|Publication number||US6775390 B1|
|Application number||US 10/025,886|
|Publication date||Aug 10, 2004|
|Filing date||Dec 24, 2001|
|Priority date||Dec 24, 2001|
|Publication number||025886, 10025886, US 6775390 B1, US 6775390B1, US-B1-6775390, US6775390 B1, US6775390B1|
|Inventors||Peter Schmidt, Jeff Jones, John Magnasco, Joseph Myatt, Michael Wise|
|Original Assignee||Hello Direct, Inc.|
|Export Citation||BiBTeX, EndNote, RefMan|
|Patent Citations (99), Referenced by (24), Classifications (17), Legal Events (5)|
|External Links: USPTO, USPTO Assignment, Espacenet|
The present invention relates to the field of headsets. More specifically, the present invention relates to the field of over-the-head headsets.
Many different headset devices have been used to position and stabilize an audio transducer adjacent to a user's ear. The audio transducer or speaker is positioned adjacent to a user's ear in order to deliver audio communication to the user. In headsets used for telephonic or other similar type communications, a microphone is also positioned in the vicinity of the user's mouth, usually by a tubular extension, voice tube or boom, for receiving the user's voice and transmitting it over the communications link. Objectives of headset design are the quality of the audio reception, and the comfort and convenience of the user.
Communications headsets commonly include either one or two audio transducers so as to transmit the auditory signals to one or both ears of the user. Most of the prior art headsets include an over-the-head band designed to be worn over a user's head for positioning a pair of speakers adjacent to each of the user's ears. Typically, earpieces are designed which consist of speakers covered by a type of cushion. The speakers are designed to rest against the outside ear, or pinna, of the user. The concept behind these devices is to create a seal between the earpiece and the ear, the tighter the seal the less sound leaks away before reaching the ear. A disadvantage of the headband style headset is that the earpieces often are knocked askew and lose their seal. A motion as simple as turning one's head may be sufficient to move the earpiece away from the user's ear.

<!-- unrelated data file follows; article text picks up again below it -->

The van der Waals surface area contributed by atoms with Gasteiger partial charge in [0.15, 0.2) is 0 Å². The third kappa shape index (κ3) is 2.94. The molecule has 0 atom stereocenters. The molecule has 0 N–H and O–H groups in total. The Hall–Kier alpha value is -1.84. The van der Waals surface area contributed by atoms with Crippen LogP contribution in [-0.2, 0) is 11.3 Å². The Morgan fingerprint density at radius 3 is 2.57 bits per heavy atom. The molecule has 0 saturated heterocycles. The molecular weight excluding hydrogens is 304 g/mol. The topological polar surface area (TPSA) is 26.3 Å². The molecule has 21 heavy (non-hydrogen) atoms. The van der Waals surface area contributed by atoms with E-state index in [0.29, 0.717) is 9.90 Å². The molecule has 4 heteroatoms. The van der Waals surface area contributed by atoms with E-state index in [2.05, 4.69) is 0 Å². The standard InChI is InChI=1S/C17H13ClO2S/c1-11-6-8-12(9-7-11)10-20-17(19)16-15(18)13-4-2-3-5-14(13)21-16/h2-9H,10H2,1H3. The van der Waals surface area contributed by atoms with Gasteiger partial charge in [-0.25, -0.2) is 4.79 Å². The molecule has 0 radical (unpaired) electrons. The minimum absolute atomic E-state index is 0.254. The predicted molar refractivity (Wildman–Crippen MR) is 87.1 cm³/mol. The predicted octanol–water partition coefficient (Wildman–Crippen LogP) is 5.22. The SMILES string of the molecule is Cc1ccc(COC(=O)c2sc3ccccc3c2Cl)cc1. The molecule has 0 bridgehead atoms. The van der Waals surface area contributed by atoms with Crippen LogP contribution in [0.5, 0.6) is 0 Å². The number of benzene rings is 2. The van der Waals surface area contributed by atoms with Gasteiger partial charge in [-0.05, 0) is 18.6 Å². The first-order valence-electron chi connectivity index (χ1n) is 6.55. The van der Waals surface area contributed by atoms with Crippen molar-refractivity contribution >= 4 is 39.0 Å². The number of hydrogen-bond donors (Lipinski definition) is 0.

Sealing around the ear is also a well known principle in headset design, as illustrated by the headsets worn by airline pilots. In either the case of sealing the headset around the ear or sealing the headset against the ear, the sealing action creates a cavity between the earpiece and the ear canal. The disadvantage in creating the cavity is that the larger the cavity, the more sound is distorted and the user's perception of the sound is altered.
Single earpiece transducer headsets are either worn using a headband or are worn over the ear. The headband style using a single earpiece possesses the same disadvantages as the dual earpiece style. The single transducer headsets that are worn over the ear are often more comfortable and convenient, however, their ability to create a seal between the earpiece and the ear is less effective than that of the headband style.